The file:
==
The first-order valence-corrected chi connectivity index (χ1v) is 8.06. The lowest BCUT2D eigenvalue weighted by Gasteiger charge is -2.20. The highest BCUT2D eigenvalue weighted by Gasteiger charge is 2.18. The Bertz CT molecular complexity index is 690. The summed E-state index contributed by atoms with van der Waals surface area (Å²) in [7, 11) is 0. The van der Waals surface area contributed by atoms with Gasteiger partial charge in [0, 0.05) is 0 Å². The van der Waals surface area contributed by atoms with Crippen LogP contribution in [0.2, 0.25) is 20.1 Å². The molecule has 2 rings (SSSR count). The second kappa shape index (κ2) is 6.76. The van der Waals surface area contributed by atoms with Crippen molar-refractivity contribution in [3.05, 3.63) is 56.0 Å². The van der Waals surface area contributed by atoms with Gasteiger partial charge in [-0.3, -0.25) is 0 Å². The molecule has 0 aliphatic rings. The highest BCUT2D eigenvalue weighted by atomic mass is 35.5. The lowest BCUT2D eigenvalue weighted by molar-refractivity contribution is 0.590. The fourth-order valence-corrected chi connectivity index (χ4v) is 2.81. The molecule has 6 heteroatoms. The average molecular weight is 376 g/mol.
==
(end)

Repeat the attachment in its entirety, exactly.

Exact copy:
The first-order valence-corrected chi connectivity index (χ1v) is 8.06. The lowest BCUT2D eigenvalue weighted by Gasteiger charge is -2.20. The highest BCUT2D eigenvalue weighted by Gasteiger charge is 2.18. The Bertz CT molecular complexity index is 690. The summed E-state index contributed by atoms with van der Waals surface area (Å²) in [7, 11) is 0. The van der Waals surface area contributed by atoms with Gasteiger partial charge in [0, 0.05) is 0 Å². The van der Waals surface area contributed by atoms with Crippen LogP contribution in [0.2, 0.25) is 20.1 Å². The molecule has 2 rings (SSSR count). The second kappa shape index (κ2) is 6.76. The van der Waals surface area contributed by atoms with Crippen molar-refractivity contribution in [3.05, 3.63) is 56.0 Å². The van der Waals surface area contributed by atoms with Gasteiger partial charge in [-0.3, -0.25) is 0 Å². The molecule has 0 aliphatic rings. The highest BCUT2D eigenvalue weighted by atomic mass is 35.5. The lowest BCUT2D eigenvalue weighted by molar-refractivity contribution is 0.590. The fourth-order valence-corrected chi connectivity index (χ4v) is 2.81. The molecule has 6 heteroatoms. The average molecular weight is 376 g/mol.